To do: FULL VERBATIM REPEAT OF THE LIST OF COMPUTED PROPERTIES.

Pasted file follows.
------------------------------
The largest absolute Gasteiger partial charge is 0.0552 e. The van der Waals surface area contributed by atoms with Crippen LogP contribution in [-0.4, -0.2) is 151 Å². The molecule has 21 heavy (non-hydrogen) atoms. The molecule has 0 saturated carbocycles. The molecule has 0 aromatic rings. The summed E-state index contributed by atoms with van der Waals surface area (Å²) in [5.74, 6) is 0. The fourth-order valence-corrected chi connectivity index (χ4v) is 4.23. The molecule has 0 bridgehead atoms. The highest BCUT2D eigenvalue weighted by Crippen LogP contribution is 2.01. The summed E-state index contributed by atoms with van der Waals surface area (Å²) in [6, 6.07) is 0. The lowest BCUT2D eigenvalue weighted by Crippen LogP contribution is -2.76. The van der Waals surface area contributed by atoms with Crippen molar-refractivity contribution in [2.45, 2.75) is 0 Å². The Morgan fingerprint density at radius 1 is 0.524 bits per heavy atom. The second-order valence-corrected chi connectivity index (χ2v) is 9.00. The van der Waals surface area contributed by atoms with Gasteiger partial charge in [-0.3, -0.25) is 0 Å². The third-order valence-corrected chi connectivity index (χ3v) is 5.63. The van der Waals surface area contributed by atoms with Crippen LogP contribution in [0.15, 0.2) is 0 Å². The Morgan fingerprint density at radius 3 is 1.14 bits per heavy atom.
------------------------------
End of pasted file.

The largest absolute Gasteiger partial charge is 0.0552 e. The van der Waals surface area contributed by atoms with Crippen LogP contribution in [-0.4, -0.2) is 151 Å². The molecule has 21 heavy (non-hydrogen) atoms. The molecule has 0 saturated carbocycles. The molecule has 0 aromatic rings. The summed E-state index contributed by atoms with van der Waals surface area (Å²) in [5.74, 6) is 0. The fourth-order valence-corrected chi connectivity index (χ4v) is 4.23. The molecule has 0 bridgehead atoms. The highest BCUT2D eigenvalue weighted by Crippen LogP contribution is 2.01. The summed E-state index contributed by atoms with van der Waals surface area (Å²) in [6, 6.07) is 0. The lowest BCUT2D eigenvalue weighted by Crippen LogP contribution is -2.76. The van der Waals surface area contributed by atoms with Crippen molar-refractivity contribution in [2.45, 2.75) is 0 Å². The Morgan fingerprint density at radius 1 is 0.524 bits per heavy atom. The second-order valence-corrected chi connectivity index (χ2v) is 9.00. The van der Waals surface area contributed by atoms with Gasteiger partial charge in [-0.3, -0.25) is 0 Å². The third-order valence-corrected chi connectivity index (χ3v) is 5.63. The van der Waals surface area contributed by atoms with Crippen LogP contribution in [0.15, 0.2) is 0 Å². The Morgan fingerprint density at radius 3 is 1.14 bits per heavy atom.